Before Robert could change course and bring up their weekend, with the diver-certification class and the background lecture on the wreck of the Tecumseh from Professor Miller, Friedrich wiped his mouth and asked about the Herons, specifically what was going on. Seemed their cams were down. Or not down but just streaming their hotel room—the Ron cam, the Lisa cam, the Stan cam, the Maggie cam, all four cams staring at the ceiling of the DoubleTree. “Almost creepy,” Friedrich said.

Robert performed mild surprise. “Yeah?”

“You haven’t been watching?”

“Not really,” he lied.

“They should’ve gone to Disney World,” Lana half-whispered, “like the Shacklers.”

“Yeah, that looked fun,” Friedrich said.

“Wish we would go there,” Lana said.

“What was the name of that ride?” Robert asked, pleased by the memory of the Shacklers and their four-day vacation in Disney World, which Robert and his family had sponsored with their initial foray into funded tourism.

“Splash Mountain,” Friedrich said.

Lana brightened. “I’d like to see little Maggie Heron on one of those rides.”

“Well, little Maggie Heron might be dead or something,” Friedrich told her.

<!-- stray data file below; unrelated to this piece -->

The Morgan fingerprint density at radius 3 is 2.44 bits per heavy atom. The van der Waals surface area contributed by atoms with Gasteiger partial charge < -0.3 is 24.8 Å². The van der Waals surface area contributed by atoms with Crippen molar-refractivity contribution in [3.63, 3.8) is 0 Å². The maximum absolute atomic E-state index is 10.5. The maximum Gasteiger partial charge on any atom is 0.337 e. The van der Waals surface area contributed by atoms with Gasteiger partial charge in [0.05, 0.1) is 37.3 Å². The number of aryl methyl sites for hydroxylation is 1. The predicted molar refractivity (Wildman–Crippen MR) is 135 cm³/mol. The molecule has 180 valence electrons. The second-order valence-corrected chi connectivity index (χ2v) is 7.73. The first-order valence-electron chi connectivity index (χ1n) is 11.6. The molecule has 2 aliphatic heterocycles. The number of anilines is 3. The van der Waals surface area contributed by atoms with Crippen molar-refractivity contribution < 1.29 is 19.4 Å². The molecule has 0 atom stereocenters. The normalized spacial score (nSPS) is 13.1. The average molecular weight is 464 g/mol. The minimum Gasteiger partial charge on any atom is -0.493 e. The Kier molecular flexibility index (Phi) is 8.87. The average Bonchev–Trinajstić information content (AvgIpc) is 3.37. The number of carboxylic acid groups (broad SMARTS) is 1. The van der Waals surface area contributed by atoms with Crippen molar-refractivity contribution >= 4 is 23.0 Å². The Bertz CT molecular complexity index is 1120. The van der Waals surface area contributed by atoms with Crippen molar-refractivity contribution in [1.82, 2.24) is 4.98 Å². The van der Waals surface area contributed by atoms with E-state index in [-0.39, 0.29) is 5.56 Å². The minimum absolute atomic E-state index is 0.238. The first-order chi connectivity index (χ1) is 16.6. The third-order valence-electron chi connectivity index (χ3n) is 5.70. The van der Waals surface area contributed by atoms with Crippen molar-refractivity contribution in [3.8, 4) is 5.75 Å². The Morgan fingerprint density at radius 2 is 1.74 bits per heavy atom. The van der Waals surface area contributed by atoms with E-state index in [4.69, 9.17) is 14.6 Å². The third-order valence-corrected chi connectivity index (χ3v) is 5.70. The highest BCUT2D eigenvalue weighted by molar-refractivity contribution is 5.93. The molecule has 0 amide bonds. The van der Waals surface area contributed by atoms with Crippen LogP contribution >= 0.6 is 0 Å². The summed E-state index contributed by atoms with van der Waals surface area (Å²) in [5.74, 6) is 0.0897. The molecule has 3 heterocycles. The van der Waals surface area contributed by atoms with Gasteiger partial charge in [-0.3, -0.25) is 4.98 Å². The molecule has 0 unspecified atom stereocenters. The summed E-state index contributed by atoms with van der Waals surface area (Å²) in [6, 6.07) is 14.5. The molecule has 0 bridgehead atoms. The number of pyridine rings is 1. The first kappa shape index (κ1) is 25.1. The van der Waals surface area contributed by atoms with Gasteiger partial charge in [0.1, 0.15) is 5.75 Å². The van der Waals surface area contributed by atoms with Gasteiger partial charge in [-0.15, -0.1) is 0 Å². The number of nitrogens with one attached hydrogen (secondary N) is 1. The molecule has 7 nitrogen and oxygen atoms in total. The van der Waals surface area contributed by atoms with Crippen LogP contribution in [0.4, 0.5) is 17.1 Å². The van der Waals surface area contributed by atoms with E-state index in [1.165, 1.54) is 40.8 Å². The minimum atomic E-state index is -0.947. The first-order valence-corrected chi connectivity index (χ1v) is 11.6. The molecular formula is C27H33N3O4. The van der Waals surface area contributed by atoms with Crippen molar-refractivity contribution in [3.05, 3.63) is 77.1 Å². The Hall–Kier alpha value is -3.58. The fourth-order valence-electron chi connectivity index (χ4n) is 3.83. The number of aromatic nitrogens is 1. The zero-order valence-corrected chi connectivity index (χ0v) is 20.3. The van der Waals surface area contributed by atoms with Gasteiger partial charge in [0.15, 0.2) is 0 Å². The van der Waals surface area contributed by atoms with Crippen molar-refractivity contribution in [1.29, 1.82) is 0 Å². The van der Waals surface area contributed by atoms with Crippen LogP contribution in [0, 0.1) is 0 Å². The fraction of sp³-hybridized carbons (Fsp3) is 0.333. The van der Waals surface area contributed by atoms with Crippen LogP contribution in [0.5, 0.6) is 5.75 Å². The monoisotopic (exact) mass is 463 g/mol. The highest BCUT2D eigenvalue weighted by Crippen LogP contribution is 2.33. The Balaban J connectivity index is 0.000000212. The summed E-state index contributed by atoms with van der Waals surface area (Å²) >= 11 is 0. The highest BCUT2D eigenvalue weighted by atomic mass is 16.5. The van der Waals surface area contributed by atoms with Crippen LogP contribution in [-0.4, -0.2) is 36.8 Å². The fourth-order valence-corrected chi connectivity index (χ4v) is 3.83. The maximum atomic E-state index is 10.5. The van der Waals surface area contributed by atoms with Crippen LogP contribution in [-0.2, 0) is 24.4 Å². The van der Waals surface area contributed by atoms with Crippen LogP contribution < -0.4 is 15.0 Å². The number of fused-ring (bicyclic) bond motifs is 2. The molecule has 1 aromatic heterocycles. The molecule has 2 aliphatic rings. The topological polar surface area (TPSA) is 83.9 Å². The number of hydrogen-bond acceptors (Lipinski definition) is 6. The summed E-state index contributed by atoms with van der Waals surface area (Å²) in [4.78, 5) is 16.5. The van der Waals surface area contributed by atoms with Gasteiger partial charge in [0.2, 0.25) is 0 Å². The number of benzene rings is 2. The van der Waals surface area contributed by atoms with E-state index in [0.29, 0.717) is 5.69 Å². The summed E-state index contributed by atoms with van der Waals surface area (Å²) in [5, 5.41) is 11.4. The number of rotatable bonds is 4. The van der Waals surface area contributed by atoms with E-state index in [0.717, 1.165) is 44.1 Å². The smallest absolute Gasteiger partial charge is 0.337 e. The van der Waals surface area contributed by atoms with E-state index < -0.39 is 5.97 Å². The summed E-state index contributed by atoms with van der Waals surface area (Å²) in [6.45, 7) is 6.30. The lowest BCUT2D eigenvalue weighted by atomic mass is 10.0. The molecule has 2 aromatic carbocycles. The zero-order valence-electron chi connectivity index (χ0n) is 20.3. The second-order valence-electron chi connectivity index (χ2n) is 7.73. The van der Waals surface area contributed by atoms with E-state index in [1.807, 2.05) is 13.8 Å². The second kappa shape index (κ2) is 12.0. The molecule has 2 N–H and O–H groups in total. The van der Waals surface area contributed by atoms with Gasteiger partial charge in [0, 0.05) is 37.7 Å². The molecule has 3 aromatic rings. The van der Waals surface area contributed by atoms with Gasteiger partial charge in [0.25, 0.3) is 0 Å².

“Nobody’s dead,” Robert said, and though he was tempted to grab his phone and check the stream, he simply said, once again, this time with conviction, but casual conviction, “Nobody is dead.” But in reality Robert was concerned. The stream had presented a full and active morning for the Herons: a crack-of-dawn breakfast, a double-decker bus downtown, visits to the Statue of Liberty and Ellis Island and the 9/11 Memorial, another bus back to Times Square for a late lunch at the Brooklyn Diner. All of this was in keeping with their detailed itinerary, curated by Robert and Co. Some highlights: Stan and Maggie posing with Elmo on Forty-second Street, Elmo swindling Ron of twenty bucks; Ron and Lisa and Stan and Maggie standing in the wrong line for the ferry; Ron and Stan climbing to the crown of the Statue of Liberty, Ron sweating, Stan disgusted; Maggie at Ellis Island counting every exhaled breath over the course of a half hour until Ron begged her to please stop, sweetheart; Lisa getting teary thinking of her great-grandparents at the Immigration Museum while Ron focussed on a nearby woman, in particular her New World cleavage; Stan pretending to be an airplane in front of the 9/11 Memorial, Ron horrified and chasing after him, briefly resembling the second airplane; Ron and Lisa and Stan and Maggie waiting an hour for cheeseburgers and noodle kugel, Maggie and Stan panicking over their devices’ dwindling battery percentages, Ron staring into the ominously innocuous distance. After lunch, the family retreated to the DoubleTree for some rest. Their next activity—a carriage ride through Central Park—had been scheduled for 4:00 P.M. followed by a 6:15 P.M. dinner at the Hard Rock Cafe and an 8:00 P.M. performance of “Wicked.” But according to their stream they were still in the hotel room, face up in their beds.